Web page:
Isaac Offenbach, the father of the composer Jacques Offenbach, was a cantor in the Jewish community in Cologne for many years. He was a musician, composer, and bookbinder. In 1838, he penned the Haggadah, traditionally written in Hebrew, in German. In doing so, he presented a new adaptation of the scripture that has been read for centuries by Jews all over the world for the Feast of Passover, in memory of the biblical Exodus from Egypt.
At the beginning of the feast, which lasts several days, the Haggadah is read at a festively decorated table with family and friends. This tells not only about the liberation from slavery in Egypt, the plagues, and the exodus, but also includes prayers, songs, and ritual instructions, so that the Haggadah gives this important evening a fixed order.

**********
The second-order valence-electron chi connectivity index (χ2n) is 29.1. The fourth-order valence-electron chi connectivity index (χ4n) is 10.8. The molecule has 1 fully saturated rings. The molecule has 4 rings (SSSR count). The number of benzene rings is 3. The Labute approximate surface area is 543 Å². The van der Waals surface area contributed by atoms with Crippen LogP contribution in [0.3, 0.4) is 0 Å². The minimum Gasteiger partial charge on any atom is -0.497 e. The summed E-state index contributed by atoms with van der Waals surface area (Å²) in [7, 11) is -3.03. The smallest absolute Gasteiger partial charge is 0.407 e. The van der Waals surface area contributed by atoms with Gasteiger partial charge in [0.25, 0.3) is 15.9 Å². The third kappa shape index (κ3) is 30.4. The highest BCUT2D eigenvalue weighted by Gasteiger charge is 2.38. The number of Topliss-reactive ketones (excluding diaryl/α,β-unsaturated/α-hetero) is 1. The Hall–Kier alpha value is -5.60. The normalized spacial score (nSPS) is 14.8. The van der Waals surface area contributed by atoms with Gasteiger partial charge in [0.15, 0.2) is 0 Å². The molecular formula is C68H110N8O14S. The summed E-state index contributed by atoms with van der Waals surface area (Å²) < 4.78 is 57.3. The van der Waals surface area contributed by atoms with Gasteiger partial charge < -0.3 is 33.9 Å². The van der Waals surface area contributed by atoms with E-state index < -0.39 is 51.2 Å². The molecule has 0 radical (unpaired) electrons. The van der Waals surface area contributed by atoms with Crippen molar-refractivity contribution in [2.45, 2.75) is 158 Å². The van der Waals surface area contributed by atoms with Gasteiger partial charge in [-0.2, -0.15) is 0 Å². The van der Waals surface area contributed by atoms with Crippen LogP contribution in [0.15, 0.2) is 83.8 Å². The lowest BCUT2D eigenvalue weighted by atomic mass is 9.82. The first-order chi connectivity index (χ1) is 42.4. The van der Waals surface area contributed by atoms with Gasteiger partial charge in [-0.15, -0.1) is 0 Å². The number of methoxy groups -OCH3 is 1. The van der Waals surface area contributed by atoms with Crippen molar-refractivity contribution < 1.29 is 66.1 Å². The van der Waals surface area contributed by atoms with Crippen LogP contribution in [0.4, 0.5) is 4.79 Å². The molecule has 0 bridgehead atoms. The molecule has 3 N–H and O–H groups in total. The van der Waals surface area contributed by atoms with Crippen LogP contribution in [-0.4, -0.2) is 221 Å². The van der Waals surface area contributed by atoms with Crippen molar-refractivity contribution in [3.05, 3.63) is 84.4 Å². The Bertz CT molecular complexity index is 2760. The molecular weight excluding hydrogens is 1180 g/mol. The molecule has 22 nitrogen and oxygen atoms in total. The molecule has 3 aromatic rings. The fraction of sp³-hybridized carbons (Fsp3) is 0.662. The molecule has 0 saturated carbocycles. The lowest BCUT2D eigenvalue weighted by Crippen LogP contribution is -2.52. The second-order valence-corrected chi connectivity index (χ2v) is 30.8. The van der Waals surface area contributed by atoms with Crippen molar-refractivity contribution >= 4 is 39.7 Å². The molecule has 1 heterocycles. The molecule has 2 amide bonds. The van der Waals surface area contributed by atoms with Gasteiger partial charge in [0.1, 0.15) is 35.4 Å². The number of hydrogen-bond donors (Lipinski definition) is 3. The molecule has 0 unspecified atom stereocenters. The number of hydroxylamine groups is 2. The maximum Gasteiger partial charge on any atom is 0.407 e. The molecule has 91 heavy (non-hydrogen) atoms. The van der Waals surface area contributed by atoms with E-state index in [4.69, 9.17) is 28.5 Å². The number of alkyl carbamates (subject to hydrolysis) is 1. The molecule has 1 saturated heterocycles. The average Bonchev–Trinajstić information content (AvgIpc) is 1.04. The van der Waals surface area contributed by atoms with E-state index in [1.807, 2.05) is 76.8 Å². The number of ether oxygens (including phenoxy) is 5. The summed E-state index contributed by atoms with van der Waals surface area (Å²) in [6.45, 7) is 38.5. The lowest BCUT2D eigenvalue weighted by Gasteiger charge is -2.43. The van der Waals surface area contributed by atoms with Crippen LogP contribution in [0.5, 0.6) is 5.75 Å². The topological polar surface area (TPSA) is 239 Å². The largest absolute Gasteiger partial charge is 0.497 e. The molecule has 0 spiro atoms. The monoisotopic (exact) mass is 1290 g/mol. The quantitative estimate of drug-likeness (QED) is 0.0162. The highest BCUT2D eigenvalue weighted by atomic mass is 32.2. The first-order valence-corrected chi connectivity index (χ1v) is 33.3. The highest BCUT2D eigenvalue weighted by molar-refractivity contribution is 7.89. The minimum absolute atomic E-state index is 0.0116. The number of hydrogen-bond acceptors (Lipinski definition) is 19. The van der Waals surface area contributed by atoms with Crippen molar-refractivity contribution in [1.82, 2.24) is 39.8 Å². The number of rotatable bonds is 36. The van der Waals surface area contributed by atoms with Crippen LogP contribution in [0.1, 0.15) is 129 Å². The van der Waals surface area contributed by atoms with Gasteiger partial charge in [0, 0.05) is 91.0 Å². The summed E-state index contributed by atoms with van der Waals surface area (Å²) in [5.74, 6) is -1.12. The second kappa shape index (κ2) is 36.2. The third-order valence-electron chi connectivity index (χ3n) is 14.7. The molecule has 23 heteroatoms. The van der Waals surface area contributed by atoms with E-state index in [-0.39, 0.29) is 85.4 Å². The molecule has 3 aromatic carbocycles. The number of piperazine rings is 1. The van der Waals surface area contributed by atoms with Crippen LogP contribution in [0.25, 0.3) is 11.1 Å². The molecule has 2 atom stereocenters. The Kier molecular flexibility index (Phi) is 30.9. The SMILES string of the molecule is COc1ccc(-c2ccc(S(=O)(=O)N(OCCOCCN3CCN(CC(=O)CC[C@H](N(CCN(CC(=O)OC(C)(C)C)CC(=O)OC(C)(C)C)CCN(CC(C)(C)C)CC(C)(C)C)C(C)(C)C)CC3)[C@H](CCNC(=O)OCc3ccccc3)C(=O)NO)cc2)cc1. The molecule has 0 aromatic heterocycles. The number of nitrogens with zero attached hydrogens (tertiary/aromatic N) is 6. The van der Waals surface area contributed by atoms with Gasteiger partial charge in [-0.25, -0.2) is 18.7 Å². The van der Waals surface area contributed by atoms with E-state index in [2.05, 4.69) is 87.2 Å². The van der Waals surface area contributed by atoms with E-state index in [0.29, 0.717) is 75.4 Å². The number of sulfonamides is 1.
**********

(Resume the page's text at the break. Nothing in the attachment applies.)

The Offenbach Haggadah pays testimony to the far-reaching developments in German Judaism in the nineteenth century, since Offenbach reacted to these developments with his German edition and the desire to make the text “[…] accessible to a large part of our fellow believers […].” In the introduction to the Haggadah, he explains this intention and also makes a plea for further reforms: “We must therefore work hard to reform not religion, but the guise of it. For religion will forever remain a need of our hearts, a precious legacy of our fathers.”